As Hawai‘i makes progress containing COVID-19, we can thank medical professionals for helping keep our communities healthy by working around the clock and traveling throughout our islands during the pandemic to conduct testing and deliver care.
We have been honored to support the selfless efforts of these healthcare heroes, including doctors, nurses, assistants and volunteers who have flown nearly 500 complimentary Neighbor Island flights since April. We’ve extended the program through the end of May to ensure their critical services continue to reach communities statewide.
A frequent guest onboard our flights has been Dr. Catherine Oliver, an emergency medicine physician who works at the Wound Care Center at The Queen’s Medical Center on O‘ahu. Oliver is part of a group of five other physicians and physician assistants who take turns rotating shifts at wound care centers throughout the state, including Queen’s North Hawai‘i Community Hospital on the Island of Hawai‘i and the Molokai General Hospital. As they travel, Oliver and her team remain focused on ensuring patients are receiving the consistent care they need during the pandemic.
“Being able to maintain this service safely and not let [COVID-19] interfere with caring for our Neighbor Island patients has been so important to us. I think it’s much safer for me to travel than my patients, so I am happy I can still do that,” Oliver said. “The patients are so grateful to not have to travel weekly to get their care, and it is so much better for them medically. Plus, I love going…so it’s a win-win-win.”
During her visits to Moloka’i and the Island of Hawai‘i, Oliver treats patients diagnosed with COVID-19 while continuing to work with wound care cases. She notes that patient communication has been more important than ever to comfort people experiencing anxiety from the pandemic.
“I find myself acknowledging their fear as valid but also letting them know about the way how we are trying to keep them safe and working to keep patients out of the hospital as much as possible,” Oliver said.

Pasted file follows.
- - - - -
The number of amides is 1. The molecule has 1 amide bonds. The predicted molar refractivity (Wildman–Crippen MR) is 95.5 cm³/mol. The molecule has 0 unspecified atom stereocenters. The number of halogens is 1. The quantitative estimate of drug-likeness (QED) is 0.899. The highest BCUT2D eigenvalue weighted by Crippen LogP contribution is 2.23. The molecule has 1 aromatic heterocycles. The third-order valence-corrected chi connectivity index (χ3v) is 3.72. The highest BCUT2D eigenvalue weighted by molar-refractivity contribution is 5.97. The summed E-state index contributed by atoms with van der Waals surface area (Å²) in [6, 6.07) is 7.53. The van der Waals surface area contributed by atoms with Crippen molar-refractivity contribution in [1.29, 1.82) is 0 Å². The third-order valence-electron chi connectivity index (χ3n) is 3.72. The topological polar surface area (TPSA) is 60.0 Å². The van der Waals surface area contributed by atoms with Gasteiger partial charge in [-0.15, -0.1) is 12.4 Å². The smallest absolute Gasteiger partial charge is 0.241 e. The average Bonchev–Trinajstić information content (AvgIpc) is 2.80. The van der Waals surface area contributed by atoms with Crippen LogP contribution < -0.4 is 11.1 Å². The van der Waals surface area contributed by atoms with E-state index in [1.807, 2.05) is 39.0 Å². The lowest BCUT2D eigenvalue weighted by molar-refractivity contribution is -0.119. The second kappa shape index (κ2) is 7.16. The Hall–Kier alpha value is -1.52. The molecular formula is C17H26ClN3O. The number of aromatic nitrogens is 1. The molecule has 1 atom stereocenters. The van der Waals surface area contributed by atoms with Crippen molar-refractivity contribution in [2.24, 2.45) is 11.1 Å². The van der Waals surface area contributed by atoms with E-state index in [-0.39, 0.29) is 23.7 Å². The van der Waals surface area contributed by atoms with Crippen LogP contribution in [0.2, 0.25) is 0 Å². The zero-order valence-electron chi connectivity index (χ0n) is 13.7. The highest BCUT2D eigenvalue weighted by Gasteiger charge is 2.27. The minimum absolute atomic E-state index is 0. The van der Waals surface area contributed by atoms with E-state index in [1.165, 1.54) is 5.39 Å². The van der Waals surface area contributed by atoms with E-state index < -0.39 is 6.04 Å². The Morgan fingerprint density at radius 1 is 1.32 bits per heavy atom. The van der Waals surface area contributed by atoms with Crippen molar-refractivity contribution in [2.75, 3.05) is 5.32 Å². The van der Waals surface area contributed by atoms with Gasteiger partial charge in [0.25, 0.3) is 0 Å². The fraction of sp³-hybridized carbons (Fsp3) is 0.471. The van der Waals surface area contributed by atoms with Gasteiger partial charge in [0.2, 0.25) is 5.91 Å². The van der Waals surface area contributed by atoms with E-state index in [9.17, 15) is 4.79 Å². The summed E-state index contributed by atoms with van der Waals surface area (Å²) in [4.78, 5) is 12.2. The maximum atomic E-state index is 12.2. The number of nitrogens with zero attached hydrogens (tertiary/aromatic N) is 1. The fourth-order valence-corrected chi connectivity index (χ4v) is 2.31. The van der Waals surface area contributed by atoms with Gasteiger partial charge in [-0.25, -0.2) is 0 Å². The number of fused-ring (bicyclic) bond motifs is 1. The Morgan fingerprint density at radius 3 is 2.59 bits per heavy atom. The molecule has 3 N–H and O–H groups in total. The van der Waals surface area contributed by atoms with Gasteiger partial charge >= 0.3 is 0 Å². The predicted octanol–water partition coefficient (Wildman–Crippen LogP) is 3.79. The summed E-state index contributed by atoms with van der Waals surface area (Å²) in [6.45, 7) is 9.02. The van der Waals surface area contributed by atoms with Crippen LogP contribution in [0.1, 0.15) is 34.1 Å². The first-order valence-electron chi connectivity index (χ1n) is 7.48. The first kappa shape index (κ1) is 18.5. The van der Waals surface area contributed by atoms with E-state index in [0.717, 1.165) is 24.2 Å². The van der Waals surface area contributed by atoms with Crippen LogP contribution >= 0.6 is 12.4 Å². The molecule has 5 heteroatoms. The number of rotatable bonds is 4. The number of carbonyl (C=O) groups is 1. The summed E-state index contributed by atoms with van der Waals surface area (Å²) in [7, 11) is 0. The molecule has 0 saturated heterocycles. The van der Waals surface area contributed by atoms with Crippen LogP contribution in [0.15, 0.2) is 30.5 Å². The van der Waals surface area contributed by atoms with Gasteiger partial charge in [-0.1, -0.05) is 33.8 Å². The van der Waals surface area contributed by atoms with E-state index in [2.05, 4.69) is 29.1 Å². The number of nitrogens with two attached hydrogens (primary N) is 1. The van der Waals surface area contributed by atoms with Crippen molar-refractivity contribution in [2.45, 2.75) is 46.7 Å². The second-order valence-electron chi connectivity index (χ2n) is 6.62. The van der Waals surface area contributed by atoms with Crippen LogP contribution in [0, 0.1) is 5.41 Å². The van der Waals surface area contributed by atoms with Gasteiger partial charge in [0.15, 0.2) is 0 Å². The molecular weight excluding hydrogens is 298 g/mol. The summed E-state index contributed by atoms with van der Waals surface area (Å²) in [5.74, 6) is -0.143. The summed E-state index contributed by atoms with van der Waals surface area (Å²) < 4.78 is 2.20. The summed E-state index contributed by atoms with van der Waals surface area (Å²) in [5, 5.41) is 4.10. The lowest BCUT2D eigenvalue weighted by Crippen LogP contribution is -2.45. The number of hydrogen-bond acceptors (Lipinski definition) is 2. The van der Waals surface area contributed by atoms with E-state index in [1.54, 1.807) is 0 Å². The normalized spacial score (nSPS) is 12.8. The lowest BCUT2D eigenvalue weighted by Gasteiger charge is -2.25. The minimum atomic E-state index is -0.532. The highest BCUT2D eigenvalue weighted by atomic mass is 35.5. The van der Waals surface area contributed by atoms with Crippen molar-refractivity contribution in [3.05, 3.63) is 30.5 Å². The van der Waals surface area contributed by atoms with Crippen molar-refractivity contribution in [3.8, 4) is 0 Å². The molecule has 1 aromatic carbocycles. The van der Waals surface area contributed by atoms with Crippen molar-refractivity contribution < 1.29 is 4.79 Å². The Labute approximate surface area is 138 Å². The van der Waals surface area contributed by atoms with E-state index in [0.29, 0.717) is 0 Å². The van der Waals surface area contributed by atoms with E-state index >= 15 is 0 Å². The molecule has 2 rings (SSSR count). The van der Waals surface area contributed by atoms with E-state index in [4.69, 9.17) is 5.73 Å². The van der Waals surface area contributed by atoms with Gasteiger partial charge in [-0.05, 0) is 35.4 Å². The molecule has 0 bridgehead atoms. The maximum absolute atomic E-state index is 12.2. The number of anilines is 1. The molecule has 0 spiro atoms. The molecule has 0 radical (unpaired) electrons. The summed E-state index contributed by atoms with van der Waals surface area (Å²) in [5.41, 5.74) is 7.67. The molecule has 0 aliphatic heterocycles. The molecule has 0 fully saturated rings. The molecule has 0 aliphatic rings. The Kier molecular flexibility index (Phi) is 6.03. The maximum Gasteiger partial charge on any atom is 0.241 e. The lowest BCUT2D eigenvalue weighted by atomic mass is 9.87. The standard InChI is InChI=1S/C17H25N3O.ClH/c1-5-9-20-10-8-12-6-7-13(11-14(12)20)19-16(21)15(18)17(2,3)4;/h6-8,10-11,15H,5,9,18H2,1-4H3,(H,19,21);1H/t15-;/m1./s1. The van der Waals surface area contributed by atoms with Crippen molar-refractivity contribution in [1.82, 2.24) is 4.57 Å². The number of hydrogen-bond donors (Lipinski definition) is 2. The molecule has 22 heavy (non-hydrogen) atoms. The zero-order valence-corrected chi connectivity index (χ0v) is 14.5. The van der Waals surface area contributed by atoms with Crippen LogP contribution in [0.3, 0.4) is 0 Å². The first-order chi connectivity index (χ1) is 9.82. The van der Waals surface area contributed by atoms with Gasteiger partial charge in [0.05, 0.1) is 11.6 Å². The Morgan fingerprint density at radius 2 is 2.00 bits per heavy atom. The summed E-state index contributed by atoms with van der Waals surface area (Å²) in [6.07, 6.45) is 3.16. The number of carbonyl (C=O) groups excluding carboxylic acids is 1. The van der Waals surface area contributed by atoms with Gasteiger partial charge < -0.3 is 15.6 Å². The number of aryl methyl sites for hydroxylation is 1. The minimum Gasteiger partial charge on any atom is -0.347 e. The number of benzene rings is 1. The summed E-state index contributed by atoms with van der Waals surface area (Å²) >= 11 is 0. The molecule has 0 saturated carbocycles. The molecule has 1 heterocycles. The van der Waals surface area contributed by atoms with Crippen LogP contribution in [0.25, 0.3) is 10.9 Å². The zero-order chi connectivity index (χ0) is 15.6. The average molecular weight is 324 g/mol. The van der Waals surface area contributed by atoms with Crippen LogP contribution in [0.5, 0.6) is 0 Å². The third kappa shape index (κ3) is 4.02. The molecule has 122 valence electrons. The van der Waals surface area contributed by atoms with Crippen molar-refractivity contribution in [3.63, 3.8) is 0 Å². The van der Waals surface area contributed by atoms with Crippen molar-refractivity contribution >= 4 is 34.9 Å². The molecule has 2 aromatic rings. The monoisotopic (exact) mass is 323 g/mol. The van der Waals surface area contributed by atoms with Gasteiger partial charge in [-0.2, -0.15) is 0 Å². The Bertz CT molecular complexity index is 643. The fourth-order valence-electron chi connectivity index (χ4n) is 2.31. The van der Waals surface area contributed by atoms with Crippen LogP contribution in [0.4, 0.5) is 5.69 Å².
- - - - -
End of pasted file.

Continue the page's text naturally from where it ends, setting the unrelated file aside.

The use of more personal protective gear (PPE) such as face shields, N-95 masks and gowns have also impacted patient communication, she said.
“While [PPE] keeps our patients and ourselves safer, it makes it more challenging to communicate and connect,” Oliver said. “It’s not so bad for my existing patients, but for people I am seeing for the first visit, it can be weird to meet them this way and sometimes harder to hear each other.”
Rene Pagaoa, vice president and executive director of clinical operation at Premier Medical Group Hawaii (PMGH), said her team has also had to be nimble and adjust to changing conditions. Its urgent care unit in Windward O‘ahu now serves as a COVID-19 testing facility and PMGH providers have transitioned to virtual care services.
“If someone started having a cough or needed to be seen for routine examinations, we’d assess and treat them through a telehealth platform,” Pagaoa said. “We do have some home visits for some patients that need more hands-on treatment but want to avoid them having them come in.”
PMGH’s clinics throughout O‘ahu and the Island of Hawai‘i offer specialized services ranging from urgent and family care to pain management, physical rehabilitation and occupational medicine. In response to the pandemic, it has since added drive-through, walk-up, and onsite COVID-19 testing on O‘ahu, Maui, the Island of Hawai‘i, and Moloka‘i – including sites dedicated for seniors and the homeless.
As many as 20 PMGH staff have relied on our complimentary medical travel program to provide COVID-19 services throughout the Neighbor Islands.
“We’ve been flying a mixed team of our O‘ahu-based nurses, physicians, physician assistants, medical assistants, and staff out to Maui and the Big Island about once a week, and also have some specific individuals flying back and forth throughout the work,” Pagaoa said. Staff not traveling, she added, continue treating patients, physically in the office, virtually through telehealth and in-person with home visits.
After their long workdays traveling the state, Pagaoa and Oliver agree there’s been a sense of shared pride throughout the medical community.
“In the beginning, it was quite stressful, and I think almost everyone on my staff has at one time reached a breaking point, but we’ve also adapted,” Pagaoa said. “My staff is tight-knit and if anything, we’ve grown stronger and have learned to lean on each other and pick each other up when we need it. The experience has brought us closer together and has made my employees feel good about their work. Everything we do, pre-, during and post-COVID-19 will always be for what’s best for our community and state.”
“I've seen a lot of extra kindness between colleagues, despite the added stress and uncertainly,” Oliver said. “Most of the conversations I have with my colleagues from other specialties often start with ‘How are things for you?’ There is an understanding that all of us are affected in some way by this and it is heartwarming to see everyone checking in on each other.”
On behalf of our entire Hawaiian Airlines ‘ohana,
mahalo nui loa to Hawai‘i’s selfless essential workers.